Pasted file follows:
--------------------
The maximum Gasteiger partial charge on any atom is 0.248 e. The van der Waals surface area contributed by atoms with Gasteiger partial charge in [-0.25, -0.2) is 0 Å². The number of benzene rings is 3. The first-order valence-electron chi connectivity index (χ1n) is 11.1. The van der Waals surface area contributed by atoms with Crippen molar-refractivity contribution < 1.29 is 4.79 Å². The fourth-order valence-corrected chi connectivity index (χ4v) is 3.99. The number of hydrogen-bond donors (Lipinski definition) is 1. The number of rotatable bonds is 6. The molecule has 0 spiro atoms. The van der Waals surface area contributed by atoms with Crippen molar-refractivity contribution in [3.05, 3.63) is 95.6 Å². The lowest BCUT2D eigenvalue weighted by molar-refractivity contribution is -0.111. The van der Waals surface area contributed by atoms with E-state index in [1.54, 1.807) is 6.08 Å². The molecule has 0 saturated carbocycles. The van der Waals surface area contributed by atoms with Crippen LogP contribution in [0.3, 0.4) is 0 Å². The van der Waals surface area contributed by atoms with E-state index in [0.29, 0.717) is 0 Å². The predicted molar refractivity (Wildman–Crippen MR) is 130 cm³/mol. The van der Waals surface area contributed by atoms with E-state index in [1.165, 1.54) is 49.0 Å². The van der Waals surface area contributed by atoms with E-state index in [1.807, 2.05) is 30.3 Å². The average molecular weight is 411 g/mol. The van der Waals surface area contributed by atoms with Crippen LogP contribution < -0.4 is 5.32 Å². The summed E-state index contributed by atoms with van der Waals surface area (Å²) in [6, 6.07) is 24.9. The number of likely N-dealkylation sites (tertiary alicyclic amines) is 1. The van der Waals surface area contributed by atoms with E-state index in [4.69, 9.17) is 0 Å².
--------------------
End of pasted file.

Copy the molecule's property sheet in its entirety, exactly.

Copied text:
The maximum Gasteiger partial charge on any atom is 0.248 e. The van der Waals surface area contributed by atoms with Gasteiger partial charge in [-0.25, -0.2) is 0 Å². The number of benzene rings is 3. The first-order valence-electron chi connectivity index (χ1n) is 11.1. The van der Waals surface area contributed by atoms with Crippen molar-refractivity contribution < 1.29 is 4.79 Å². The fourth-order valence-corrected chi connectivity index (χ4v) is 3.99. The number of hydrogen-bond donors (Lipinski definition) is 1. The number of rotatable bonds is 6. The molecule has 0 spiro atoms. The van der Waals surface area contributed by atoms with Crippen molar-refractivity contribution in [3.05, 3.63) is 95.6 Å². The lowest BCUT2D eigenvalue weighted by molar-refractivity contribution is -0.111. The van der Waals surface area contributed by atoms with E-state index in [1.54, 1.807) is 6.08 Å². The molecule has 0 saturated carbocycles. The van der Waals surface area contributed by atoms with Crippen LogP contribution in [0.3, 0.4) is 0 Å². The van der Waals surface area contributed by atoms with E-state index in [0.29, 0.717) is 0 Å². The predicted molar refractivity (Wildman–Crippen MR) is 130 cm³/mol. The van der Waals surface area contributed by atoms with E-state index in [1.165, 1.54) is 49.0 Å². The van der Waals surface area contributed by atoms with E-state index in [1.807, 2.05) is 30.3 Å². The average molecular weight is 411 g/mol. The van der Waals surface area contributed by atoms with Crippen LogP contribution < -0.4 is 5.32 Å². The summed E-state index contributed by atoms with van der Waals surface area (Å²) in [6, 6.07) is 24.9. The number of likely N-dealkylation sites (tertiary alicyclic amines) is 1. The van der Waals surface area contributed by atoms with E-state index in [4.69, 9.17) is 0 Å².